Morningstar agreed to pay $3.5 million to settle charges by the Securities and Exchange Commission that its New York-based credit rating division, Morningstar Credit Ratings, violated a conflict of interest rule designed to separate credit ratings and analysis from sales and marketing efforts.
Without admitting or denying the findings, the firm agreed to pay the civil money penalty to the SEC for transfer to the general fund of the U.S. Treasury Department, according to the SEC’s order posted on its website Friday.
The SEC’s order found that from mid-2015 through September 2016, credit rating analysts in Morningstar’s asset-backed securities group engaged in sales and marketing to prospective clients, the regulator said. According to the order, Morningstar’s head of business development instructed analysts to identify business targets and pursue them through marketing calls, meetings, and offers to provide indicative ratings.
As one example, the order found that one ABS analyst at Morningstar wrote a commentary specifically targeted at a potential client issuer and sent it to the issuer for the purpose of obtaining the business of the issuer, who eventually became a Morningstar client, the SEC said.
The order also found Morningstar issued and maintained ABS ratings for certain entities where an analyst who participated in determining or monitoring the credit rating also participated in the sales or marketing of a Morningstar product or service.
Additionally, the order found that between at least June 2015 and November 2016, Morningstar failed to maintain written policies and procedures reasonably designed to sufficiently separate the firm’s analytical and business development functions, the SEC said.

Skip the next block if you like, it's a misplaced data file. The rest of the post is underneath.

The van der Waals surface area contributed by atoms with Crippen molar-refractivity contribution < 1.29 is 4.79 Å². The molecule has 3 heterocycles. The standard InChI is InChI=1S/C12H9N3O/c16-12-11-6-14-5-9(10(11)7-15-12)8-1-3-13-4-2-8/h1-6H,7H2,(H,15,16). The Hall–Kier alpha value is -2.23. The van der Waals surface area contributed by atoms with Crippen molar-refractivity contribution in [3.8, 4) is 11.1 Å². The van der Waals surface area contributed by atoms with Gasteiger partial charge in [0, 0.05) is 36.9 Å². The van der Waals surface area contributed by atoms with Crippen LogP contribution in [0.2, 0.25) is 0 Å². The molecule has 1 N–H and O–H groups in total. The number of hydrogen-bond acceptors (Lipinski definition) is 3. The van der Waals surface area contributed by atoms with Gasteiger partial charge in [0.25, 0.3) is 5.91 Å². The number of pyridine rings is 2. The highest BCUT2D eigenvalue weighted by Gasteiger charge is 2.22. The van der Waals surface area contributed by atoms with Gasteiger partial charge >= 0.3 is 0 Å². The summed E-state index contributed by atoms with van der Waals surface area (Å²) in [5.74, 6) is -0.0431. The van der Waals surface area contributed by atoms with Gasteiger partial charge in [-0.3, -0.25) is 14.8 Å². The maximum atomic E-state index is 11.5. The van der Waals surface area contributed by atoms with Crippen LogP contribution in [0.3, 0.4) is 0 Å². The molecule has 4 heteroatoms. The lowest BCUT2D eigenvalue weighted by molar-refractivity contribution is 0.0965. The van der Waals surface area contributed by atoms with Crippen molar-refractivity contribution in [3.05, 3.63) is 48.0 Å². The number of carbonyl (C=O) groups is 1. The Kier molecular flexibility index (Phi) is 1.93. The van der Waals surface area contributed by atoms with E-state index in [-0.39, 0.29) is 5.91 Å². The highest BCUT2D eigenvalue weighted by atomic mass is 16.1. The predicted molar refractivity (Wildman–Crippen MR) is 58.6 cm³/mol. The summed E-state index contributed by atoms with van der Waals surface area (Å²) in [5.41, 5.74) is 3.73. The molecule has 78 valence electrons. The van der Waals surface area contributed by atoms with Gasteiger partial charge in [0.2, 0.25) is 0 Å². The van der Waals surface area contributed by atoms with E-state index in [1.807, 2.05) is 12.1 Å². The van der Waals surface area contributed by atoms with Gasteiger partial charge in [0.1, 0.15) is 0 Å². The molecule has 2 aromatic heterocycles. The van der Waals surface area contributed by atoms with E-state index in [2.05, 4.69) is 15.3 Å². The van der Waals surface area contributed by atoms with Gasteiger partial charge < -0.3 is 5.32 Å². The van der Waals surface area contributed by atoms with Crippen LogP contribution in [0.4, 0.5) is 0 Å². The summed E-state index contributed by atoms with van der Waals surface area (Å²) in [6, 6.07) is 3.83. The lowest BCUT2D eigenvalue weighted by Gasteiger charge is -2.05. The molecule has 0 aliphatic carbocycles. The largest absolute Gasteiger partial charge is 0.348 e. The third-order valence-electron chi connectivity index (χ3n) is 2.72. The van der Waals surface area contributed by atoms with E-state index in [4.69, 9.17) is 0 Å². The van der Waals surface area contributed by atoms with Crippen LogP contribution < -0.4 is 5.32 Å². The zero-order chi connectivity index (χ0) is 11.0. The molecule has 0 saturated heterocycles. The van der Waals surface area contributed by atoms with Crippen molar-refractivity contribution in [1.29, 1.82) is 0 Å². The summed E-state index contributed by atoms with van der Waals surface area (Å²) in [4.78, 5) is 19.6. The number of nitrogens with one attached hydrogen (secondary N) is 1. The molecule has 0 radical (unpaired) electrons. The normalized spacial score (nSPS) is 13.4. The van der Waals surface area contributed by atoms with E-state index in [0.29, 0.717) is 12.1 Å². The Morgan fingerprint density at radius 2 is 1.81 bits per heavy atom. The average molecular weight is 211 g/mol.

The SEC’s order found that Morningstar violated Rule 17g-5(c)(8)(i), which prohibits a rating agency from issuing or maintaining a credit rating where an analyst who participates in determining or monitoring credit ratings also participates in sales and marketing activity, as well as Section 15E(h)(1) of the Securities Exchange Act of 1934, which requires credit rating agencies to establish, maintain and enforce policies and procedures reasonably designed to address and manage conflicts of interest, the regulator said.
In addition to the $3.5 million penalty, as part of the settlement, Morningstar also “committed to conduct training and implement changes to its internal controls, policies, and procedures related to the charged provisions,” the SEC said.
Morningstar Credit Ratings “cooperated with the SEC’s multi-year investigation and believes the settlement is in the best interest of the company,” Morningstar said in a statement. “There are no allegations that any credit ratings issued by MCR were affected by the conduct described in the settlement,” it said.
MCR “takes its regulatory obligations seriously, and the integrity of its credit ratings is of paramount importance,” the firm also said, pointing out: “As part of its integration with DBRS, [the ratings business] Morningstar acquired last year and well after the investigated activity took place, the combined DBRS Morningstar has enhanced and will further strengthen policies, procedures, and internal controls. It will also conduct additional training to reinforce compliance with regulations.”
The SEC’s concerns about conflict of interest among Morningstar and other credit agencies originated several years ago. In 2014, the SEC said nationally recognized statistical rating organizations were lacking in their management of conflicts of interest, as well as information technology and cybersecurity issues. The SEC issued its annual staff report at the time on the findings of examinations of credit rating agencies registered as nationally recognized statistical rating organizations (NRSROs) and submitted a separate report on NRSROs to Congress. The SEC had not determined at that time whether any finding “constitutes a material regulatory deficiency,” it said. MCR was one of 10 credit rating agencies registered as NRSROs as of Dec. 1, 2014.
“Credit rating agencies must be vigilant to prevent potential conflicts of interest between their ratings functions and their sales and marketing activities,” Daniel Michael, chief of the SEC Enforcement Division’s Complex Financial Instruments Unit, said in a statement Friday. “As the SEC’s order finds, Morningstar sometimes enlisted its analysts in business development efforts, introducing the exact conflict of interest that the rule is intended to eliminate,” he said.
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